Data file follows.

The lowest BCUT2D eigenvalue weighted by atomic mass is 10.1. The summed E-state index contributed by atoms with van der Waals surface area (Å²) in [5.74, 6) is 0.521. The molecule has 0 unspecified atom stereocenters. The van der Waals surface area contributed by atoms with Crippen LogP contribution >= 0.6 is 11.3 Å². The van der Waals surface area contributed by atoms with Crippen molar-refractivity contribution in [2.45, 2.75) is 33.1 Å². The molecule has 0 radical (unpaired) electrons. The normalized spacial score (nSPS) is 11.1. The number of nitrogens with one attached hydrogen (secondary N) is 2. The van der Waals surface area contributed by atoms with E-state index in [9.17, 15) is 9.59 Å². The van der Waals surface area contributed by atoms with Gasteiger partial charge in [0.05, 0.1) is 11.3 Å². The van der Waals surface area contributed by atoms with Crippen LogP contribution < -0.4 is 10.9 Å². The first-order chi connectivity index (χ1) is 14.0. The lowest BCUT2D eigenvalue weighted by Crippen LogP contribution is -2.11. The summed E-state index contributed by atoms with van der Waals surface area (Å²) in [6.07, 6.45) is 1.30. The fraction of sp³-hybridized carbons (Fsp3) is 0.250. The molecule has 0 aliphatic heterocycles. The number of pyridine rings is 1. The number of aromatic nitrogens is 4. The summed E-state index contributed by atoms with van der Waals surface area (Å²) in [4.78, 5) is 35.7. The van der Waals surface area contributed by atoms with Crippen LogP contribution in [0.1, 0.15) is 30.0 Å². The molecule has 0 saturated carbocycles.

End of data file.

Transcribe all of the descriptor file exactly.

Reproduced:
The lowest BCUT2D eigenvalue weighted by atomic mass is 10.1. The summed E-state index contributed by atoms with van der Waals surface area (Å²) in [5.74, 6) is 0.521. The molecule has 0 unspecified atom stereocenters. The van der Waals surface area contributed by atoms with Crippen LogP contribution >= 0.6 is 11.3 Å². The van der Waals surface area contributed by atoms with Crippen molar-refractivity contribution in [2.45, 2.75) is 33.1 Å². The molecule has 0 radical (unpaired) electrons. The normalized spacial score (nSPS) is 11.1. The number of nitrogens with one attached hydrogen (secondary N) is 2. The van der Waals surface area contributed by atoms with E-state index in [9.17, 15) is 9.59 Å². The van der Waals surface area contributed by atoms with Gasteiger partial charge in [0.05, 0.1) is 11.3 Å². The van der Waals surface area contributed by atoms with Crippen LogP contribution < -0.4 is 10.9 Å². The first-order chi connectivity index (χ1) is 14.0. The lowest BCUT2D eigenvalue weighted by Crippen LogP contribution is -2.11. The summed E-state index contributed by atoms with van der Waals surface area (Å²) in [6.07, 6.45) is 1.30. The fraction of sp³-hybridized carbons (Fsp3) is 0.250. The molecule has 0 aliphatic heterocycles. The number of pyridine rings is 1. The number of aromatic nitrogens is 4. The summed E-state index contributed by atoms with van der Waals surface area (Å²) in [4.78, 5) is 35.7. The van der Waals surface area contributed by atoms with Crippen LogP contribution in [0.1, 0.15) is 30.0 Å². The molecule has 0 saturated carbocycles.